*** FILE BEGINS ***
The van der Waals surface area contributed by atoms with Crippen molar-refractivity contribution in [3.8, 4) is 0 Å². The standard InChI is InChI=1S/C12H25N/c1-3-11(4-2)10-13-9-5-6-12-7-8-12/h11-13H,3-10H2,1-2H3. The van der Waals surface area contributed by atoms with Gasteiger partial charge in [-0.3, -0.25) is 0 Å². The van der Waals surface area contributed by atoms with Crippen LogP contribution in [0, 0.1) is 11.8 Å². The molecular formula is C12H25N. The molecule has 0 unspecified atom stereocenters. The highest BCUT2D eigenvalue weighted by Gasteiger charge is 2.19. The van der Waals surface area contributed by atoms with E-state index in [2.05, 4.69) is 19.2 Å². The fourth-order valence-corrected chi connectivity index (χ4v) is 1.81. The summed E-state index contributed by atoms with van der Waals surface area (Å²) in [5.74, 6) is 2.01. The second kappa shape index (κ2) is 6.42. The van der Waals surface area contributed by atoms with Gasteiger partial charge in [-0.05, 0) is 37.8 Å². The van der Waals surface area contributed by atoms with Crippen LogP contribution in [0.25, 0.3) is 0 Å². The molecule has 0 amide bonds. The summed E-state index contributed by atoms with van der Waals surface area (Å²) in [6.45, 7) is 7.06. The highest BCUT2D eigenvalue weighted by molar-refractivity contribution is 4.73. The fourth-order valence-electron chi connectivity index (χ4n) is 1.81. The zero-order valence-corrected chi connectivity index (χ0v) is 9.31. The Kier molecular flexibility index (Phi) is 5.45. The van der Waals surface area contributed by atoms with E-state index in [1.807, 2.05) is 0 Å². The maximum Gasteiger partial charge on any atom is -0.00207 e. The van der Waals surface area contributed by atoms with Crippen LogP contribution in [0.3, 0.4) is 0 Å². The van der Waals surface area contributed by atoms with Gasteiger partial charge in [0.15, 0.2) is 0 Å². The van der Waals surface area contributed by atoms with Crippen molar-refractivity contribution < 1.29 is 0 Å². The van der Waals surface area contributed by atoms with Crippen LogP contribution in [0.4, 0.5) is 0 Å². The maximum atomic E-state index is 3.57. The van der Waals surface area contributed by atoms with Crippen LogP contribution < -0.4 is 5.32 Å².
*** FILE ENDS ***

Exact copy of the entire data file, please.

The van der Waals surface area contributed by atoms with Crippen molar-refractivity contribution in [3.8, 4) is 0 Å². The standard InChI is InChI=1S/C12H25N/c1-3-11(4-2)10-13-9-5-6-12-7-8-12/h11-13H,3-10H2,1-2H3. The van der Waals surface area contributed by atoms with Gasteiger partial charge in [-0.3, -0.25) is 0 Å². The van der Waals surface area contributed by atoms with Crippen LogP contribution in [0, 0.1) is 11.8 Å². The molecular formula is C12H25N. The molecule has 0 unspecified atom stereocenters. The highest BCUT2D eigenvalue weighted by Gasteiger charge is 2.19. The van der Waals surface area contributed by atoms with E-state index in [2.05, 4.69) is 19.2 Å². The fourth-order valence-corrected chi connectivity index (χ4v) is 1.81. The summed E-state index contributed by atoms with van der Waals surface area (Å²) in [5.74, 6) is 2.01. The second kappa shape index (κ2) is 6.42. The van der Waals surface area contributed by atoms with Gasteiger partial charge in [-0.05, 0) is 37.8 Å². The van der Waals surface area contributed by atoms with Crippen LogP contribution in [0.25, 0.3) is 0 Å². The molecule has 0 amide bonds. The summed E-state index contributed by atoms with van der Waals surface area (Å²) in [6.45, 7) is 7.06. The highest BCUT2D eigenvalue weighted by molar-refractivity contribution is 4.73. The fourth-order valence-electron chi connectivity index (χ4n) is 1.81. The zero-order valence-corrected chi connectivity index (χ0v) is 9.31. The Kier molecular flexibility index (Phi) is 5.45. The van der Waals surface area contributed by atoms with E-state index in [1.807, 2.05) is 0 Å². The maximum Gasteiger partial charge on any atom is -0.00207 e. The van der Waals surface area contributed by atoms with Crippen LogP contribution in [0.3, 0.4) is 0 Å². The van der Waals surface area contributed by atoms with Gasteiger partial charge in [0.15, 0.2) is 0 Å². The van der Waals surface area contributed by atoms with Crippen molar-refractivity contribution < 1.29 is 0 Å². The van der Waals surface area contributed by atoms with Crippen LogP contribution in [0.4, 0.5) is 0 Å². The maximum atomic E-state index is 3.57. The van der Waals surface area contributed by atoms with Crippen LogP contribution < -0.4 is 5.32 Å².